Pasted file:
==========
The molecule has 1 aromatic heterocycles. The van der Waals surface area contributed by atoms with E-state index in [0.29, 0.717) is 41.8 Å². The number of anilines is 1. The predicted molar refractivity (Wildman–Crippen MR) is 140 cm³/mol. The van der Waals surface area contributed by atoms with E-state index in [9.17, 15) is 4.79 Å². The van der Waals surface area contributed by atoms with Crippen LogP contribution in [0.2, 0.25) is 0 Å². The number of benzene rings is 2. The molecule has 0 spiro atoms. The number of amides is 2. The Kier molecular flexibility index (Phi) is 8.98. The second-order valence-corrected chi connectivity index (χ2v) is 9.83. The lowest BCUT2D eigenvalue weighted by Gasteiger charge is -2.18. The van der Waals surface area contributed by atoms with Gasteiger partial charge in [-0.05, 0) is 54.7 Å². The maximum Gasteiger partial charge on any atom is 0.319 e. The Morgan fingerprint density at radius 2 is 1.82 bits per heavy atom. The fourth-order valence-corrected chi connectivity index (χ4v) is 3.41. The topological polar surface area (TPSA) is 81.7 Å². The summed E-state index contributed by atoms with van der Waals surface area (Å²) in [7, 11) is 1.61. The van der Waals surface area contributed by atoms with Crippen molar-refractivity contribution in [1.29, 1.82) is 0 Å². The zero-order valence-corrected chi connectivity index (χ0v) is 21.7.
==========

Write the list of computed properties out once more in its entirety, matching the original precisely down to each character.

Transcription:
The molecule has 1 aromatic heterocycles. The van der Waals surface area contributed by atoms with E-state index in [0.29, 0.717) is 41.8 Å². The number of anilines is 1. The predicted molar refractivity (Wildman–Crippen MR) is 140 cm³/mol. The van der Waals surface area contributed by atoms with E-state index in [9.17, 15) is 4.79 Å². The van der Waals surface area contributed by atoms with Crippen LogP contribution in [0.2, 0.25) is 0 Å². The number of benzene rings is 2. The molecule has 0 spiro atoms. The number of amides is 2. The Kier molecular flexibility index (Phi) is 8.98. The second-order valence-corrected chi connectivity index (χ2v) is 9.83. The lowest BCUT2D eigenvalue weighted by Gasteiger charge is -2.18. The van der Waals surface area contributed by atoms with Gasteiger partial charge in [-0.05, 0) is 54.7 Å². The maximum Gasteiger partial charge on any atom is 0.319 e. The Morgan fingerprint density at radius 2 is 1.82 bits per heavy atom. The fourth-order valence-corrected chi connectivity index (χ4v) is 3.41. The topological polar surface area (TPSA) is 81.7 Å². The summed E-state index contributed by atoms with van der Waals surface area (Å²) in [7, 11) is 1.61. The van der Waals surface area contributed by atoms with Crippen molar-refractivity contribution in [1.29, 1.82) is 0 Å². The zero-order valence-corrected chi connectivity index (χ0v) is 21.7.